NATO Supreme Commander Philip Breedlove has accused Russia of deliberately becoming an adversary of the West, and has warned that Russia poses an “existential threat” to the U.S. and the Western world.
U.S. Defense Secretary Ash Carter added fuel to the fire by accusing Russia of intimidating its neighbours, saying that he doubts Moscow is committed to strategic stability on nuclear weapons.
Both of these anti-Russian views were given by Carter and Breedlove in testimony before two congressional committees on February 25, reflecting the growing anti-Russian mood in Washington and Europe.
Breedlove has been one the most vocal critics of Russia among top U.S. military brass since Moscow annexed Ukraine’s Crimea Peninsula in March 2014 and subsequently backed separatists fighting Kyiv’s forces in eastern Ukraine.
Russia has repeatedly dismissed assertions by U.S. and European officials that it presents a threat to the West, portraying the accusations as dangerous saber-rattling.
Breedlove told the U.S. House Armed Services Committee that Russia was seeking to “rewrite the agreed rules of the international order,” and undermine unity in Europe.
“Russia has chosen to be an adversary and poses a long-term existential threat to the United States and to our European allies and partners,” he told the committee.
Carter, speaking before the House Appropriations Committee, asserted that Russia seemed intent “to erode the principled international order that has served us, our friends and allies, the international community, and also Russia itself so well for so long.”
“Moscow’s nuclear saber-rattling,” Carter said, raised questions about Russian leaders’ “commitment to strategic stability” and “whether they respect the profound caution that nuclear-age leaders showed with regard to brandishing nuclear weapons.”
Russia’s military doctrine updated in recent years laid out new guidelines for the use of nuclear weapons, and Russia’s ongoing deployment to Syria has been widely seen as a showcase for new weaponry and a training ground for new military tactics.
“To be clear, the United States does not seek a cold, let alone hot war with Russia. We do not seek to make Russia an enemy, even as it may view us that way,” he said. “But make no mistake — we will defend our interests, our allies, the principled international order, and the positive future it affords us all.”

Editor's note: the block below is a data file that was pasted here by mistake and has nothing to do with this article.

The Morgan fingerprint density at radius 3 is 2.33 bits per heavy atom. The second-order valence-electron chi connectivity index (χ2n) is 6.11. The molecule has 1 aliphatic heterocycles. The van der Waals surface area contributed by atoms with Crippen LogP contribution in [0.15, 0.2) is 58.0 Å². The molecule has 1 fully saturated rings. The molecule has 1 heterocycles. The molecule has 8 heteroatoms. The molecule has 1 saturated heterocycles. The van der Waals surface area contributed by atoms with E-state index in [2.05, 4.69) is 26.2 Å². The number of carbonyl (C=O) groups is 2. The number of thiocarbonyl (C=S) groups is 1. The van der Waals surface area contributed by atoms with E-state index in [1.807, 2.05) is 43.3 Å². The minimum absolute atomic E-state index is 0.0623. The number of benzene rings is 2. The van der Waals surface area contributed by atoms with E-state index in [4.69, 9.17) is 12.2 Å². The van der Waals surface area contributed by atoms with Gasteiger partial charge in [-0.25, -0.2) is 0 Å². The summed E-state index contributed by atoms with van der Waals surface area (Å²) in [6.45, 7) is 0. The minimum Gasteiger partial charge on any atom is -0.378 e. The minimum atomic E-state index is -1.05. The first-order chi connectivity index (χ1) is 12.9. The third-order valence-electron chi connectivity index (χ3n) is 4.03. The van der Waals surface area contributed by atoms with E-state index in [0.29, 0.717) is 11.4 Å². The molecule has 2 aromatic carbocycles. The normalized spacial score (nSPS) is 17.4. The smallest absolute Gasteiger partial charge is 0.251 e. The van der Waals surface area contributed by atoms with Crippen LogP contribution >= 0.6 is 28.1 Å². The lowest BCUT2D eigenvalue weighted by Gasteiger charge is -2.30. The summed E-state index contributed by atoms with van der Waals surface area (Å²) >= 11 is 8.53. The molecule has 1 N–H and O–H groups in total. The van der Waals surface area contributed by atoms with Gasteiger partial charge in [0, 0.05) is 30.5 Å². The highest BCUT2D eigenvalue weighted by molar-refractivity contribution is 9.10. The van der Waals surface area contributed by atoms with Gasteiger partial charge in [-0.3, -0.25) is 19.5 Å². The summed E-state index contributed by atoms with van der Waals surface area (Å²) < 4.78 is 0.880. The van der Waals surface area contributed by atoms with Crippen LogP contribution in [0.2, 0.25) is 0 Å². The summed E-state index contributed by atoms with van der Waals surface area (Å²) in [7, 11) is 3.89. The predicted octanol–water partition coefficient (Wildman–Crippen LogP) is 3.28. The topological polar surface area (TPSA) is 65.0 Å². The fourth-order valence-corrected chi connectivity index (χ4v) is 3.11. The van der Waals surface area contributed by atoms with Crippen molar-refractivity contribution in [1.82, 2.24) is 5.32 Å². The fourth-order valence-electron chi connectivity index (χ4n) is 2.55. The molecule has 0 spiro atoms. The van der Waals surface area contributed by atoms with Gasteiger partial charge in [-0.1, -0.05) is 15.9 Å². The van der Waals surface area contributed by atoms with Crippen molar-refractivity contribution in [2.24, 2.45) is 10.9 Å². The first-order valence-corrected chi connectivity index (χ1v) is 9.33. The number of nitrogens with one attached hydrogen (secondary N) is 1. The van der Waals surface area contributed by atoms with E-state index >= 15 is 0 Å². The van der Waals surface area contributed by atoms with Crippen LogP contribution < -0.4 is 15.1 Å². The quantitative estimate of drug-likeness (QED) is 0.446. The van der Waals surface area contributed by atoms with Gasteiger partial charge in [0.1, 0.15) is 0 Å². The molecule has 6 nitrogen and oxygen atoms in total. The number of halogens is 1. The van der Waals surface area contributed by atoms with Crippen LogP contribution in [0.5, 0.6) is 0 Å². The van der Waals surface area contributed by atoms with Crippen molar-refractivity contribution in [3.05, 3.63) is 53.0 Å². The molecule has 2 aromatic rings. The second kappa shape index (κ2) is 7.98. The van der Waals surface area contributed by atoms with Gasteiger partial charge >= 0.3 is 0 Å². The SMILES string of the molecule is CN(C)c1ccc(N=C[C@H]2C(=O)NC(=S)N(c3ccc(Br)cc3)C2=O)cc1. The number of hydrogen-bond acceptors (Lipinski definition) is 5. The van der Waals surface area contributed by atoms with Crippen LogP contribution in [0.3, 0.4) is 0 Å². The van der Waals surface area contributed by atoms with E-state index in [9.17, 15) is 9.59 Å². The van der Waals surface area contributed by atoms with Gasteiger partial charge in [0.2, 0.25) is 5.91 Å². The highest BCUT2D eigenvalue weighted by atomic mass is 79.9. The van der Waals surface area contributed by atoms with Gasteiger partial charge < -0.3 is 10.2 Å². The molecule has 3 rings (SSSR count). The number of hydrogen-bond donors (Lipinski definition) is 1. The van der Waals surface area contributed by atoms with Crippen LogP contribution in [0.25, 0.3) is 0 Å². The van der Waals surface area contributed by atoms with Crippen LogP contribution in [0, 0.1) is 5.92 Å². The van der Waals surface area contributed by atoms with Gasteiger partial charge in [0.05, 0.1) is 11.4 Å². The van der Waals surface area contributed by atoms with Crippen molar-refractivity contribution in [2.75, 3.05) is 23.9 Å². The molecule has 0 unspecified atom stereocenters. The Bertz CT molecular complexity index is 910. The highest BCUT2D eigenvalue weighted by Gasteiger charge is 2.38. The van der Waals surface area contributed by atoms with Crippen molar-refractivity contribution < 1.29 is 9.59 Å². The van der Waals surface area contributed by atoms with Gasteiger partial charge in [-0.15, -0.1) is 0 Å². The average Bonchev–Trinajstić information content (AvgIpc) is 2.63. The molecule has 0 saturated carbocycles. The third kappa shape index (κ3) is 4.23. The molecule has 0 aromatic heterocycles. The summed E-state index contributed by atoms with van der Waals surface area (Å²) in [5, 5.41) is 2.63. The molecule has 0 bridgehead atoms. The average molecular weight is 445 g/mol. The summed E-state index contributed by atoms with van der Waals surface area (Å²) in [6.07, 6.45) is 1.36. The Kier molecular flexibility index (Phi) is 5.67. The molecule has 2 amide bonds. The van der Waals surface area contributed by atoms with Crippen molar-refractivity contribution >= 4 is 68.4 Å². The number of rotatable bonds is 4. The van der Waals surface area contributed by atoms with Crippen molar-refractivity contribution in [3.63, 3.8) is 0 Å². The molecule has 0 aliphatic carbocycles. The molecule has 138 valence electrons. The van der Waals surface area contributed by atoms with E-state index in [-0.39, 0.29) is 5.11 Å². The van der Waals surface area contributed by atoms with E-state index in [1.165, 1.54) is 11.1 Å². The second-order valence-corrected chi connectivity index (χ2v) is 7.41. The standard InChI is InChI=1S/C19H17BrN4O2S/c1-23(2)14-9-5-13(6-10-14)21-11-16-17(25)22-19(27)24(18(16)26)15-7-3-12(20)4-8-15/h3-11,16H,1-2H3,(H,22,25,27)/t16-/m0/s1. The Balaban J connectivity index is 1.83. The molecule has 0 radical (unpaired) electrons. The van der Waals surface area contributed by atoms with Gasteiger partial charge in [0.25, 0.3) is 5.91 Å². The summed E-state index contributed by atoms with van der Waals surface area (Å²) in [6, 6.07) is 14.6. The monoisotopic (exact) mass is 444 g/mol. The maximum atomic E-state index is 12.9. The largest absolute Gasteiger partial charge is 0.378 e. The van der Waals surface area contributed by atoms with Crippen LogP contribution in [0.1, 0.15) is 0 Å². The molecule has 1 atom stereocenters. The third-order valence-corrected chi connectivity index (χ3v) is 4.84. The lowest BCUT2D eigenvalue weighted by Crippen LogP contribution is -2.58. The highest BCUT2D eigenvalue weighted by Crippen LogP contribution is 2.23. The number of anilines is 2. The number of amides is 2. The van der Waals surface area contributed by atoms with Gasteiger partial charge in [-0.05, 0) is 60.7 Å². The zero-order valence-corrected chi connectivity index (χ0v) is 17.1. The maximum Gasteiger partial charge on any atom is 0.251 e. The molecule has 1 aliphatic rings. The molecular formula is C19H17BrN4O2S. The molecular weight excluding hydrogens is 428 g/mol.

The United States and NATO has moved slowly to adjust to Russian actions, which have included increased bomber and fighter-jet flights near NATO members’ borders, as well as the military deployment to Syria, Russia’s largest in decades.
The Pentagon’s budget request for the coming fiscal year includes a $3.4 billion quadrupling of spending to bolster European defense. And NATO recently announced plans to begin rotating up to a brigade-sized, multinational force into some Eastern European and Baltic States, in an effort to reassure alliance members.
In a markedly acerbic statement posted on Facebook late on February 25, Russia’s Defense Ministry mocked the statements by Carter and what it said were similar comments by CIA officials.
“Such tide rises every year at the same time. The reason is simple: discussion of the military budget for the next year. It is not the thing to be impressed by,” the ministry said.
“It is important to keep in mind the fact that since the middle of the previous century the ‘Russian threat’ has been the Pentagon’s most ‘sellable’ threat to both the U.S. Congress and to its NATO partners,” the ministry said. “What would they have done without us?”
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